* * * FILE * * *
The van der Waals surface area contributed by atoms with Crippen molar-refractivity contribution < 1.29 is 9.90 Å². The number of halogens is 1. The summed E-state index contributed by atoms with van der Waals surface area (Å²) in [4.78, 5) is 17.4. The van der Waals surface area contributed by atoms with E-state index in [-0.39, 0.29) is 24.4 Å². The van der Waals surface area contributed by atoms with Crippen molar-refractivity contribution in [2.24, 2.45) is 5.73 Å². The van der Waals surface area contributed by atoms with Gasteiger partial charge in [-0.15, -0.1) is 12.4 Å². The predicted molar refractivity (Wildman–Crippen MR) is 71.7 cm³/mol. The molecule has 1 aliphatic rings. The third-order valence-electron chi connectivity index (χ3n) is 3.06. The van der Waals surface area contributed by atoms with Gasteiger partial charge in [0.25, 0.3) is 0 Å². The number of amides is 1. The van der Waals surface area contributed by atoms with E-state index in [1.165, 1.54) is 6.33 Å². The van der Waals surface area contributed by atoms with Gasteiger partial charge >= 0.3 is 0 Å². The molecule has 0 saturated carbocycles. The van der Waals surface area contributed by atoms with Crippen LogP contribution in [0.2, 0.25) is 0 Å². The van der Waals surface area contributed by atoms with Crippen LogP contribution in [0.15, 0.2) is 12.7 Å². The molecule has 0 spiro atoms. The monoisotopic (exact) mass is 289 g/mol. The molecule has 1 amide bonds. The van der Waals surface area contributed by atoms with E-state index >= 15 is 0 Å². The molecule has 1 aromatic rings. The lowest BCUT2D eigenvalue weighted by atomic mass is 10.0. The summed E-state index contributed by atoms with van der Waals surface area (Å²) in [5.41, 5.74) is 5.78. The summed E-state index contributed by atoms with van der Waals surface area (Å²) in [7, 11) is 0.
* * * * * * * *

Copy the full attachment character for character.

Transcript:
The van der Waals surface area contributed by atoms with Crippen molar-refractivity contribution < 1.29 is 9.90 Å². The number of halogens is 1. The summed E-state index contributed by atoms with van der Waals surface area (Å²) in [4.78, 5) is 17.4. The van der Waals surface area contributed by atoms with E-state index in [-0.39, 0.29) is 24.4 Å². The van der Waals surface area contributed by atoms with Crippen molar-refractivity contribution in [2.24, 2.45) is 5.73 Å². The van der Waals surface area contributed by atoms with Gasteiger partial charge in [-0.15, -0.1) is 12.4 Å². The predicted molar refractivity (Wildman–Crippen MR) is 71.7 cm³/mol. The molecule has 1 aliphatic rings. The third-order valence-electron chi connectivity index (χ3n) is 3.06. The van der Waals surface area contributed by atoms with Gasteiger partial charge in [0.25, 0.3) is 0 Å². The number of amides is 1. The van der Waals surface area contributed by atoms with E-state index in [1.165, 1.54) is 6.33 Å². The van der Waals surface area contributed by atoms with Gasteiger partial charge >= 0.3 is 0 Å². The molecule has 0 saturated carbocycles. The van der Waals surface area contributed by atoms with Crippen LogP contribution in [0.2, 0.25) is 0 Å². The van der Waals surface area contributed by atoms with Crippen LogP contribution in [0.15, 0.2) is 12.7 Å². The molecule has 0 spiro atoms. The monoisotopic (exact) mass is 289 g/mol. The molecule has 1 amide bonds. The van der Waals surface area contributed by atoms with E-state index >= 15 is 0 Å². The molecule has 1 aromatic rings. The lowest BCUT2D eigenvalue weighted by atomic mass is 10.0. The summed E-state index contributed by atoms with van der Waals surface area (Å²) in [5.41, 5.74) is 5.78. The summed E-state index contributed by atoms with van der Waals surface area (Å²) in [7, 11) is 0.